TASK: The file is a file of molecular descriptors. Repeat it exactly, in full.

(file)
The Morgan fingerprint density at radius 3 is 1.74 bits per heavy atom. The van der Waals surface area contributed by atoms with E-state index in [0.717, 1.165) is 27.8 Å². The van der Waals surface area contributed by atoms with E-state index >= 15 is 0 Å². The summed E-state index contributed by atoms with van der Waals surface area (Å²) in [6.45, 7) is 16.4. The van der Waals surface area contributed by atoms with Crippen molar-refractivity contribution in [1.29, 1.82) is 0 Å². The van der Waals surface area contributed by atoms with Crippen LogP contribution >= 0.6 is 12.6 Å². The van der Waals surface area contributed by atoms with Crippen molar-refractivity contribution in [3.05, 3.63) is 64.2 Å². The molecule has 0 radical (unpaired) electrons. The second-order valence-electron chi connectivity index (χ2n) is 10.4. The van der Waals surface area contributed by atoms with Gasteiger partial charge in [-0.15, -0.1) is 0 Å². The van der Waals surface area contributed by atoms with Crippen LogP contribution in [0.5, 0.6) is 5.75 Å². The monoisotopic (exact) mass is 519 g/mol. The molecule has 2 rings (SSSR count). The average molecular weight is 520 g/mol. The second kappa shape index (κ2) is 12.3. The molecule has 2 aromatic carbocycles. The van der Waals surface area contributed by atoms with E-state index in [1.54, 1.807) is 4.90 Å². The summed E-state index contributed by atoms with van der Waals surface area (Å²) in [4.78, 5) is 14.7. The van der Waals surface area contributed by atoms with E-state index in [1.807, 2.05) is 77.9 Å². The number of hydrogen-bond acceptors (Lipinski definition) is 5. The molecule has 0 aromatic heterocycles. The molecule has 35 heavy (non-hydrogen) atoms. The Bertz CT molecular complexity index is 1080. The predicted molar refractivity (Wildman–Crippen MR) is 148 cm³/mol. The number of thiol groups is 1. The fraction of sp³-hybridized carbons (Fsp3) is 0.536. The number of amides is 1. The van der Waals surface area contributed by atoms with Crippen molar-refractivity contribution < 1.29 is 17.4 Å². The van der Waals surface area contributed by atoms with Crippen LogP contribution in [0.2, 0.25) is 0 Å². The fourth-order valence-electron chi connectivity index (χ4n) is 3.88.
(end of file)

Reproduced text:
The Morgan fingerprint density at radius 3 is 1.74 bits per heavy atom. The van der Waals surface area contributed by atoms with E-state index in [0.717, 1.165) is 27.8 Å². The van der Waals surface area contributed by atoms with E-state index >= 15 is 0 Å². The summed E-state index contributed by atoms with van der Waals surface area (Å²) in [6.45, 7) is 16.4. The van der Waals surface area contributed by atoms with Crippen molar-refractivity contribution in [1.29, 1.82) is 0 Å². The van der Waals surface area contributed by atoms with Crippen LogP contribution >= 0.6 is 12.6 Å². The van der Waals surface area contributed by atoms with Crippen molar-refractivity contribution in [3.05, 3.63) is 64.2 Å². The molecule has 0 radical (unpaired) electrons. The second-order valence-electron chi connectivity index (χ2n) is 10.4. The van der Waals surface area contributed by atoms with Gasteiger partial charge in [-0.15, -0.1) is 0 Å². The van der Waals surface area contributed by atoms with Crippen LogP contribution in [0.5, 0.6) is 5.75 Å². The monoisotopic (exact) mass is 519 g/mol. The molecule has 2 rings (SSSR count). The average molecular weight is 520 g/mol. The second kappa shape index (κ2) is 12.3. The molecule has 2 aromatic carbocycles. The van der Waals surface area contributed by atoms with E-state index in [1.54, 1.807) is 4.90 Å². The summed E-state index contributed by atoms with van der Waals surface area (Å²) in [4.78, 5) is 14.7. The van der Waals surface area contributed by atoms with E-state index in [1.807, 2.05) is 77.9 Å². The number of hydrogen-bond acceptors (Lipinski definition) is 5. The molecule has 0 aromatic heterocycles. The molecule has 35 heavy (non-hydrogen) atoms. The Bertz CT molecular complexity index is 1080. The predicted molar refractivity (Wildman–Crippen MR) is 148 cm³/mol. The number of thiol groups is 1. The fraction of sp³-hybridized carbons (Fsp3) is 0.536. The number of amides is 1. The van der Waals surface area contributed by atoms with Crippen molar-refractivity contribution < 1.29 is 17.4 Å². The van der Waals surface area contributed by atoms with Crippen LogP contribution in [0.2, 0.25) is 0 Å². The fourth-order valence-electron chi connectivity index (χ4n) is 3.88.